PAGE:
to be used. So for this summer's races, Ellison chose San Francisco Bay and
a giant catamaran that appears to be exceptionally unstable. Last month, an
Olympic-medal-winning sailor drowned when a boat he was training on capsized
in San Francisco Bay, pinning him under its sail.
Part of Ellison's strategy for winning again evidently involves making the
boats so expensive that almost no one can compete. A race that once had
seven to 15 competitors now has four, and one may drop out. Business Insider
headlined a piece, "Larry Ellison Has Completely Screwed Up The America's
Cup." It went on to say, "Each team, with the exception of New Zealand's, is
backed by an individual billionaire, and each has spent between $65 million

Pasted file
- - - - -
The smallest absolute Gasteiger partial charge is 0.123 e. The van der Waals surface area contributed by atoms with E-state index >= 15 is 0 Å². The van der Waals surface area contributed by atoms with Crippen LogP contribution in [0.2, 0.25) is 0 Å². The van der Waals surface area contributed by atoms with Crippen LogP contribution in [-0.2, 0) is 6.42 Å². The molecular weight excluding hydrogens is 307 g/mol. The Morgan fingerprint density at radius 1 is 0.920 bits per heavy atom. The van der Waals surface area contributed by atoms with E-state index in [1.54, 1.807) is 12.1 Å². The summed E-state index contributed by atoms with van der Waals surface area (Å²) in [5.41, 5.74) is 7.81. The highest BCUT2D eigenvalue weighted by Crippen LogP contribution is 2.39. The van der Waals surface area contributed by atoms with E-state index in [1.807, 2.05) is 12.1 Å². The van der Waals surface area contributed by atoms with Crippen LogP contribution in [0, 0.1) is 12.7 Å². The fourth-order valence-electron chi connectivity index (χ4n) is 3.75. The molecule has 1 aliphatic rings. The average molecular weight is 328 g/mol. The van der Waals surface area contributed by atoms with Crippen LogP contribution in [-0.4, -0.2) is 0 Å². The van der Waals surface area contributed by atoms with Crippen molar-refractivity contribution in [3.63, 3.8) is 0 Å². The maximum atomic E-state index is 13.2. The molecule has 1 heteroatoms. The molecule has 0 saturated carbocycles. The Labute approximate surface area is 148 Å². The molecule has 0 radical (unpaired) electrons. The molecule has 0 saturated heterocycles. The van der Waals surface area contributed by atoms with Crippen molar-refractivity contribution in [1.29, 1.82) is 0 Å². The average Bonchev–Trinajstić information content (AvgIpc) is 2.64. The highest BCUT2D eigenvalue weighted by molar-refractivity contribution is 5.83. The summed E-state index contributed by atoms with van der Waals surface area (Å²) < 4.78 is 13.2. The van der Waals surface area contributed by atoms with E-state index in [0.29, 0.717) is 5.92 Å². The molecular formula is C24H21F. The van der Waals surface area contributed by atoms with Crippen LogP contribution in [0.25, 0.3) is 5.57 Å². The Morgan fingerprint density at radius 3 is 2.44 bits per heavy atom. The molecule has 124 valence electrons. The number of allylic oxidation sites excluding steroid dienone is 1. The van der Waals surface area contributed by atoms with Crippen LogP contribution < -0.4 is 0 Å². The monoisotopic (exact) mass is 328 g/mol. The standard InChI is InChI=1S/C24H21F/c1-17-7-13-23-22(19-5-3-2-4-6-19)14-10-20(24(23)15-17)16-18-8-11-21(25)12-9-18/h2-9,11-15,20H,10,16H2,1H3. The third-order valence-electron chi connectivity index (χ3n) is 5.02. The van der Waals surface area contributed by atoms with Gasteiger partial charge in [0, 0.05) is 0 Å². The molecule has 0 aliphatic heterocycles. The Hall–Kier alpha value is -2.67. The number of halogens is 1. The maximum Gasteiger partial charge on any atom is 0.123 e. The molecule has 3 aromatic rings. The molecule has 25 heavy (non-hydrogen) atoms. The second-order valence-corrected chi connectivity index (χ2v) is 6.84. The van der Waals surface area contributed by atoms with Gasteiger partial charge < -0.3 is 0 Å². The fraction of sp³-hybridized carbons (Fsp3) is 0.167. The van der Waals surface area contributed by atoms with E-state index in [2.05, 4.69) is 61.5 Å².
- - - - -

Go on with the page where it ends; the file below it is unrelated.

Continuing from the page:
and $100 million so far." In typical Silicon Valley-fashion, Ellison also
figured out how to stick San Francisco for a significant part of the tab and
in the process even caused the eviction of a few dozen small businesses,
though in the end the city did not give him a valuable stretch of waterfront
he wanted.
Here's what San Francisco is now: a front row seat on the most powerful
corporations on Earth and the people who run them. So we know what you may
not yet: they are not your friends and their vision is not your vision, but
your data is their data, and your communications are in their hands, and
they seem to be rising to become an arm of or a part-owner of the government
or a law unto themselves, and no one has yet figured out what we can do
about it.